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T-Mobile Analyst Summit

The Six Five team talks about T-Mobile’s Analyst Summit event.


If you are interested in watching the full episode you can check it out here.

Disclaimer: The Six Five Webcast is for information and entertainment purposes only. Over the course of this webcast, we may talk about companies that are publicly traded and we may even reference that fact and their equity share price, but please do not take anything that we say as a recommendation about what you should do with your investment dollars. We are not investment advisors and we do not ask that you treat us as such.

Transcript:

Daniel Newman: Pat. You are on my behalf, not actually, but up there with my colleague Ron Westfall at the T-Mobile Analyst Summit. You’re killing it man. I saw you with the presidents, CXOs, and it sounds like it was a great event. What can you share from inside the Analyst Summit?

Patrick Moorhead: It’s not over yet. And it’s NDA Day today, which is great, because we got to hit all the public stuff. Let me first say, I am completely surprised how good the event was. Whether it’s events, whether it’s semiconductors, whether it’s software, whether it’s a service. V1s are never very good, but T-Mobile absolutely knocked it out of the park. We had the event at their innovation lab. There’s hardware, there’s gNodeBs. There’s hardware, there’s software, there’s IoT labs.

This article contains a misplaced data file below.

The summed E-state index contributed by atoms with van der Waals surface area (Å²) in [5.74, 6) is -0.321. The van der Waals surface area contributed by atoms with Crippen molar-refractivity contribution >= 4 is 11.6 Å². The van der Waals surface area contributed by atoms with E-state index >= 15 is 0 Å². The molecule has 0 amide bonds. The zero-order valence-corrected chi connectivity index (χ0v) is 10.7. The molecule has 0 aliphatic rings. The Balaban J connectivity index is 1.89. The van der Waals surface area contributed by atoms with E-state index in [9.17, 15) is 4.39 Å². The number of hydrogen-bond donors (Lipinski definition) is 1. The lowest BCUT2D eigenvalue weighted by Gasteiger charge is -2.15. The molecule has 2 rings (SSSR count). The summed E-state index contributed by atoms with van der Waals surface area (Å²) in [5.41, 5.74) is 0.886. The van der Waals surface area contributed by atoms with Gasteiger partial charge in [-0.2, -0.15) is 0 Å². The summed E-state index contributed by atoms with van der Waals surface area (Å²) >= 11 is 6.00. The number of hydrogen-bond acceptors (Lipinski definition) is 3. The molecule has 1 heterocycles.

It’s a real working lab. Reminded me a lot of what you and I saw in Chicago with Oracle. Some of the key things that stuck out for me was the maturity of how they’re looking at the market. Most companies who are a consumer play getting into B2B, they start off with a horizontal play. You have to do some of these brilliant basics. Whether it’s in transportation, automotive, utilities, healthcare, retail, public sector.

But they laid out a very compelling vertical strategy and offerings where they have pre-certified solutions. A combination of their network, hardware, software, on-prem services, and cloud services that I thought was really good. One example they did the drill-down on was retail. They had mobile connectivity, as you would expect. With private network, MEC, mobile devices, UC&C.